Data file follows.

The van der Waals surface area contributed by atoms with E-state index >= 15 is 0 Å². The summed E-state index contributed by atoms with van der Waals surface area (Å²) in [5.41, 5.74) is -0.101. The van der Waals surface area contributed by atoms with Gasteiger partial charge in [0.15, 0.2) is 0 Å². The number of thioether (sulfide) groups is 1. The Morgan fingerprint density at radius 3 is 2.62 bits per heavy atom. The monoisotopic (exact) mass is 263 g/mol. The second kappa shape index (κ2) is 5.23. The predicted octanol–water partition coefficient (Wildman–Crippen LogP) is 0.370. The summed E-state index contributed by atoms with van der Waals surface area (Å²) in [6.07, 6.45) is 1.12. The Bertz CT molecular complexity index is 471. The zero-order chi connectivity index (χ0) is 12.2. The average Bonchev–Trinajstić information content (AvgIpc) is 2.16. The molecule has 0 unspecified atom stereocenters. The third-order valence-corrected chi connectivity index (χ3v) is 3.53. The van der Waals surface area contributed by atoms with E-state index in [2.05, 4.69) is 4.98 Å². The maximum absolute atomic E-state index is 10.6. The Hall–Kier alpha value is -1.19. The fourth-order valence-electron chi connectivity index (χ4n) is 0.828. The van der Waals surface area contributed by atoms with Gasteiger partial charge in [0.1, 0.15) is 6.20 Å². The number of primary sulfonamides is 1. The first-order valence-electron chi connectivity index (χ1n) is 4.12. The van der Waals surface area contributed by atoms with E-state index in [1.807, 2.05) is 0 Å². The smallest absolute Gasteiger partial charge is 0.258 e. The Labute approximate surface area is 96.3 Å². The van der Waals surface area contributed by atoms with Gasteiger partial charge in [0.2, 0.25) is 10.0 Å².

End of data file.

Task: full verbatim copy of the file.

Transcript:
The van der Waals surface area contributed by atoms with E-state index >= 15 is 0 Å². The summed E-state index contributed by atoms with van der Waals surface area (Å²) in [5.41, 5.74) is -0.101. The van der Waals surface area contributed by atoms with Gasteiger partial charge in [0.15, 0.2) is 0 Å². The number of thioether (sulfide) groups is 1. The Morgan fingerprint density at radius 3 is 2.62 bits per heavy atom. The monoisotopic (exact) mass is 263 g/mol. The second kappa shape index (κ2) is 5.23. The predicted octanol–water partition coefficient (Wildman–Crippen LogP) is 0.370. The summed E-state index contributed by atoms with van der Waals surface area (Å²) in [6.07, 6.45) is 1.12. The Bertz CT molecular complexity index is 471. The zero-order chi connectivity index (χ0) is 12.2. The average Bonchev–Trinajstić information content (AvgIpc) is 2.16. The molecule has 0 unspecified atom stereocenters. The third-order valence-corrected chi connectivity index (χ3v) is 3.53. The van der Waals surface area contributed by atoms with E-state index in [2.05, 4.69) is 4.98 Å². The maximum absolute atomic E-state index is 10.6. The Hall–Kier alpha value is -1.19. The fourth-order valence-electron chi connectivity index (χ4n) is 0.828. The van der Waals surface area contributed by atoms with Gasteiger partial charge in [0.1, 0.15) is 6.20 Å². The number of primary sulfonamides is 1. The first-order valence-electron chi connectivity index (χ1n) is 4.12. The van der Waals surface area contributed by atoms with E-state index in [1.807, 2.05) is 0 Å². The smallest absolute Gasteiger partial charge is 0.258 e. The Labute approximate surface area is 96.3 Å². The van der Waals surface area contributed by atoms with Gasteiger partial charge in [0.2, 0.25) is 10.0 Å².